While the total elimination of the GAC program is unlikely, changes to the program’s benefits are a possibility. Depending on the extent of these changes, many legitimate GAC users could decide to visit less or not at all. More importantly, changes may result in some former users taking legal action against a company that isn’t providing sufficient accommodations to those that need it. Unfortunately, if acquiring a GAC provides any advantage there will still be abuse. For this reason, I feel that restricting the distribution is a better approach than substantial changes to the accommodations.

Having said that, the accommodations may be modified more easily when MyMagic+ is rolled out. Some suggested changes to the rules are as follows:

  • Limit usage at marquee attractions to once per day, or require a return time for multiple rides.
  • Do not allow guests that have difficulty standing for long periods of time access through the Fastpass system. Instead allow these guests to wait in a seated area for the length of the standby line. This could be accomplished with an additional stamp option.

Speaking personally, my older brother Matt, who you see featured in the photos above, is autistic and my family has used a GAC on every trip since we were made aware of the program. At this point in time, family trips are productions and we now travel nine deep. As mentioned, the GAC restricts usage to six guests, so it cannot accommodate every member of my family. Where available, we get Fastpasses to supplement the GAC so that the family can experience attractions together. For rides that don’t currently offer Fastpass, we will typically wait in the standby line. The new policy that eliminates late Fastpass returns has made this approach a bit more difficult for my family, but the inconvenience has been minimal.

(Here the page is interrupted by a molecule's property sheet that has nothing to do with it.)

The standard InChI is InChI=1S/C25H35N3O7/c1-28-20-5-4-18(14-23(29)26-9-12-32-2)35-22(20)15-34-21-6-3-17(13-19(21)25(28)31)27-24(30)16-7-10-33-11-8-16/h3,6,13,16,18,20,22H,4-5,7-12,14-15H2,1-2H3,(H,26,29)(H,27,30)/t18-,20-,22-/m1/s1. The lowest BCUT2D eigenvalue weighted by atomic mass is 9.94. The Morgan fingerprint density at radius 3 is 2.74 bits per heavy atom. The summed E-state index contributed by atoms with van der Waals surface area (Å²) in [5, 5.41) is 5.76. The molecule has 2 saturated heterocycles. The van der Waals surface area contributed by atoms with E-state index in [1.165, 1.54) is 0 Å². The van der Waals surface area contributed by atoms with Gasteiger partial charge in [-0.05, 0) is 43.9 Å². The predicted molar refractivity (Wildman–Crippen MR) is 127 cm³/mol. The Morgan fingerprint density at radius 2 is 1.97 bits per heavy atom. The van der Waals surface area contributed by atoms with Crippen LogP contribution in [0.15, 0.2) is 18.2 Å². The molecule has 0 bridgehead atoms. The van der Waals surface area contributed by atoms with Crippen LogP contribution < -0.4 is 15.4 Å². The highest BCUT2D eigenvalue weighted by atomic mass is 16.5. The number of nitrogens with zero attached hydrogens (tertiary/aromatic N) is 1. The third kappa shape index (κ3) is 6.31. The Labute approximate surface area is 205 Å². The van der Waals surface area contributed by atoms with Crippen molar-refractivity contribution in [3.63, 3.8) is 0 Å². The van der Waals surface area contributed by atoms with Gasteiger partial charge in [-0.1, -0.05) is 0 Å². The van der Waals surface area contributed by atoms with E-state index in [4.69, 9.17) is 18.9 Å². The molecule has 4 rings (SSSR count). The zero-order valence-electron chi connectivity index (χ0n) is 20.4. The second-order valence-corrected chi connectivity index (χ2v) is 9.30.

At first glance, my brother’s disability is not apparent to all guests or cast members. Physically, he is in the best shape of anyone in the family, and our concerns are in no way linked to his physical ability to stand in line. Our concerns are primarily ones of aggression. When a child throws a temper tantrum in the parks, it creates a scene, but rarely is any damage done to property or guests. However, when a 36 year old acts out aggressively it can be far more damaging. I remember a trip twenty years ago where Matt simply could not handle the stimulation that came with a trip to Disney World. My parents took turns staying with him at the hotel while the other parent toured the parks with me and my older sister.

Like many of us fans, Matt has his favorites at the parks. At the Magic Kingdom, his favorites have turned into a somewhat strict routine and if he hasn’t seen all of these attractions he is significantly more irritable. What makes this more difficult is that depending on the trip, a deviation from the specific order is also cause for increased irritability. His order at the Magic Kingdom is:

  • Jungle Cruise
  • Pirates of the Caribbean
  • A bag of candy at the shop after Pirates of the Caribbean
  • Splash Mountain
  • Big Thunder Mountain Railroad
  • The Haunted Mansion
  • It’s a Small World
  • Peter Pan’s Flight

He has other favorites, but typically after experiencing these attractions his irritability has worn off. Several years ago, my girlfriend (now wife) and I took an early morning flight on Thanksgiving Day. After dinner, some of us went into the park to ride a few attractions with Matt. We started the routine and made it as far as Splash Mountain. It was in the high 40s, and we got significantly wet on Splash Mountain. We were cold, we were exhausted, and we wanted to leave the park. Matt had other ideas, and we were faced with the choice of physically restraining him in the middle of Fantasyland, or completing the required attractions in the routine. We opted to complete the routine.

For my family, the GAC allows us to experience a family vacation that we can all enjoy together. Matt loves Disney World and eagerly anticipates our family vacations. Some of our best photos of Matt involve trips to Disney as you can see by the ones included in this column. Our family is looking forward to taking him to Disneyland for the first time this summer to see how he reacts to things that are somewhat familiar but still very different.